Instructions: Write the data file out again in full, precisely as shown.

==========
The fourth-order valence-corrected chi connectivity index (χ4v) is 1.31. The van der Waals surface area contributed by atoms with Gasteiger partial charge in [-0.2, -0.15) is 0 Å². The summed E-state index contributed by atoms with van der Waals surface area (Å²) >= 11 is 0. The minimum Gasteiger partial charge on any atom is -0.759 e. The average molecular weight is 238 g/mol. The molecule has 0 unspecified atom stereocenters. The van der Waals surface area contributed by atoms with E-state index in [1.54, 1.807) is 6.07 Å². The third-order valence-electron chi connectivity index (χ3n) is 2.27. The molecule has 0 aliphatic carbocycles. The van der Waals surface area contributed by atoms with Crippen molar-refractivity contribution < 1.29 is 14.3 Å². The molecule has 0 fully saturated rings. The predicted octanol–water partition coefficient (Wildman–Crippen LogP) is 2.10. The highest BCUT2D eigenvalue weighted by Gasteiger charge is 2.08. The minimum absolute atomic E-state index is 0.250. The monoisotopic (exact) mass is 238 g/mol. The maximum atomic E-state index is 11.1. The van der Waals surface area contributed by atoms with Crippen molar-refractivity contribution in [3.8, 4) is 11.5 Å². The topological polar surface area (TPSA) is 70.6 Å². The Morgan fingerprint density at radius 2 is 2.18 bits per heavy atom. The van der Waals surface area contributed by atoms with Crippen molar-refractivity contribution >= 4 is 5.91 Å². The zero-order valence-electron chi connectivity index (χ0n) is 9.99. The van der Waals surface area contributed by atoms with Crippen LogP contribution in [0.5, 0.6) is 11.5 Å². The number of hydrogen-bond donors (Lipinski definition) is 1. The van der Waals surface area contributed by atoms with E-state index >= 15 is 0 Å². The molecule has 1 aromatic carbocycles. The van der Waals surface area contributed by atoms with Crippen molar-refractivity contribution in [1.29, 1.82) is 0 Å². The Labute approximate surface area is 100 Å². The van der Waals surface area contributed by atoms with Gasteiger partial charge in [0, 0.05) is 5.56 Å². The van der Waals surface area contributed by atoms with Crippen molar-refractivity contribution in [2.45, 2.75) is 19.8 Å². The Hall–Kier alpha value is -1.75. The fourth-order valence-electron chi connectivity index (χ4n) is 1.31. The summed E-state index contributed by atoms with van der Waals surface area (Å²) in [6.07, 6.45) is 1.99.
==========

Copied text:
The fourth-order valence-corrected chi connectivity index (χ4v) is 1.31. The van der Waals surface area contributed by atoms with Gasteiger partial charge in [-0.2, -0.15) is 0 Å². The summed E-state index contributed by atoms with van der Waals surface area (Å²) >= 11 is 0. The minimum Gasteiger partial charge on any atom is -0.759 e. The average molecular weight is 238 g/mol. The molecule has 0 unspecified atom stereocenters. The van der Waals surface area contributed by atoms with E-state index in [1.54, 1.807) is 6.07 Å². The third-order valence-electron chi connectivity index (χ3n) is 2.27. The molecule has 0 aliphatic carbocycles. The van der Waals surface area contributed by atoms with Crippen molar-refractivity contribution < 1.29 is 14.3 Å². The molecule has 0 fully saturated rings. The predicted octanol–water partition coefficient (Wildman–Crippen LogP) is 2.10. The highest BCUT2D eigenvalue weighted by Gasteiger charge is 2.08. The minimum absolute atomic E-state index is 0.250. The monoisotopic (exact) mass is 238 g/mol. The maximum atomic E-state index is 11.1. The van der Waals surface area contributed by atoms with Crippen molar-refractivity contribution in [3.8, 4) is 11.5 Å². The topological polar surface area (TPSA) is 70.6 Å². The Morgan fingerprint density at radius 2 is 2.18 bits per heavy atom. The van der Waals surface area contributed by atoms with Crippen molar-refractivity contribution >= 4 is 5.91 Å². The zero-order valence-electron chi connectivity index (χ0n) is 9.99. The van der Waals surface area contributed by atoms with Crippen LogP contribution in [0.5, 0.6) is 11.5 Å². The number of hydrogen-bond donors (Lipinski definition) is 1. The van der Waals surface area contributed by atoms with E-state index >= 15 is 0 Å². The molecule has 1 aromatic carbocycles. The van der Waals surface area contributed by atoms with Crippen molar-refractivity contribution in [1.29, 1.82) is 0 Å². The Labute approximate surface area is 100 Å². The van der Waals surface area contributed by atoms with Gasteiger partial charge in [0, 0.05) is 5.56 Å². The van der Waals surface area contributed by atoms with Crippen molar-refractivity contribution in [2.45, 2.75) is 19.8 Å². The Hall–Kier alpha value is -1.75. The fourth-order valence-electron chi connectivity index (χ4n) is 1.31. The summed E-state index contributed by atoms with van der Waals surface area (Å²) in [6.07, 6.45) is 1.99.